British businesses could be wasting an estimated £3 billion ($6 billion USD) on Web sites that cannot be found through search engines, according to research findings published last week. The report estimates 62 percent of small businesses in the U.K. are not investing in search marketing, even though 76 percent of those doing so report an increase in sales.
"It is absolutely vital that small businesses realize the importance of investing in search marketing," Peter Scargill, IT chairman for the Federation of Small Business told ClickZ News." Creating a Web site is absolutely pointless if no-one can find it."
The research, commissioned by Microsoft adCenter and conducted by Vanson Bourne, questioned 400 SMBs across the U.K. via online questionnaires. Of the respondents not using search marketing, 44 percent stated they thought it is too time consuming. More than 55 percent said it is too expensive, and 33 percent said it's too complicated.
However, the results suggest reluctance to invest in SEM is not due to a lack of knowledge; in fact, 78 percent of the businesses not doing search marketing claimed they were aware of the SEM tools available to them.
"SMBs are aware of search, but many seem reluctant to invest in it. Its importance simply cannot be underestimated, and SMBs that are embracing search are seeing the benefits" stated Scargill. "I can see why businesses see it as a big investment, but it's definitely a worthy one."
Search clearly isn't the only way to market a business online though. Listings on local sites or directories for example, can often provide cost effective methods for smaller companies to generate business.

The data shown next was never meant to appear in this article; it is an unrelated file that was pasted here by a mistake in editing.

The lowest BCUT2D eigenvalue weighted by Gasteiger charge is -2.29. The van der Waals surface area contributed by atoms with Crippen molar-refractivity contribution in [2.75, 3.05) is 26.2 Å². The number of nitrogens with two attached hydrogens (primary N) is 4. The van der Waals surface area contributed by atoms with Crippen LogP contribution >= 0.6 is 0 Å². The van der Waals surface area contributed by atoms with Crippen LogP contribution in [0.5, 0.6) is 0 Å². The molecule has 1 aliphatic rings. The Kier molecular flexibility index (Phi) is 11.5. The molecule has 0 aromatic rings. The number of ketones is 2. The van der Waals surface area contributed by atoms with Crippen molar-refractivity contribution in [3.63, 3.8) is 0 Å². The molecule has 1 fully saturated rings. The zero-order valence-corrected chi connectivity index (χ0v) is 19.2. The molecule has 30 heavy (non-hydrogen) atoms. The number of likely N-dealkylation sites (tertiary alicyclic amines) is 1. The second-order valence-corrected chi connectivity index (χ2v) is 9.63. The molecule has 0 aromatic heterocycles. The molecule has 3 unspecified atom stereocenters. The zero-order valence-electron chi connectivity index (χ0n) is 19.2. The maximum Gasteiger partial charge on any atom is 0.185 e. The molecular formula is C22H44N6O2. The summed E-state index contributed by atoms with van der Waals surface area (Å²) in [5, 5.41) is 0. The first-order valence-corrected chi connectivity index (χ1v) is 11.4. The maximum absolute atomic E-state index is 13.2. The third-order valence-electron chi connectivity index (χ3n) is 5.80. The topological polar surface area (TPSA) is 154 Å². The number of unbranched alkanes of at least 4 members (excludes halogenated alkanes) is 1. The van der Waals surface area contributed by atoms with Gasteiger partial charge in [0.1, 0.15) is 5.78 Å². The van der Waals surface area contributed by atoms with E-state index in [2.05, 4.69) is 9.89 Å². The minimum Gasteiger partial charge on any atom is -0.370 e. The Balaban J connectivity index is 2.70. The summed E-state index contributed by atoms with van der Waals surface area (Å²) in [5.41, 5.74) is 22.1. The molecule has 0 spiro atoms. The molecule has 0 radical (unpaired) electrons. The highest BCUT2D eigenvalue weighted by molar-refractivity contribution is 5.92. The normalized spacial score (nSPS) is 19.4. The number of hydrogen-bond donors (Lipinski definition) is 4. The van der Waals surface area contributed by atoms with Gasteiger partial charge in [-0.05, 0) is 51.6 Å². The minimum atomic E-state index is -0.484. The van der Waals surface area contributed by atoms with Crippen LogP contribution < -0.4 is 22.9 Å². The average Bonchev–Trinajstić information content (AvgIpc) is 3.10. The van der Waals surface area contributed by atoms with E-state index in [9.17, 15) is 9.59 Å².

Still, Scargill views search as a more solid investment. "I can see how directories such as Yell.com might be quite effective for some industries and businesses, but if you're looking for something, everyone I know goes straight to a search engine" he said, adding, "To me, it seems the most obvious place to market."
Another interesting stat unearthed by the research outlined a clear regional divide. SMBs from the North were the least likely to invest in search marketing; 75 percent neglected to do so despite 78 percent having an online presence. In Scotland and the South East, only 44 percent were not using search marketing. SMBs in the Midlands reported the highest ROI, with 85 percent saying they saw an immediate increase in sales after using SEM.
Interestingly, these results reflect findings unearthed by an Opus Research survey published last month. As reported by ClickZ, U.S. businesses expressed similar concerns as their U.K. counterparts. A quarter of respondents said online marketing is too expensive, 20 percent said it is too complex, and 15 percent cited a lack of staff to implement it.
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Jack Marshall was a staff writer and stats editor for ClickZ News from 2007 until August 2011.
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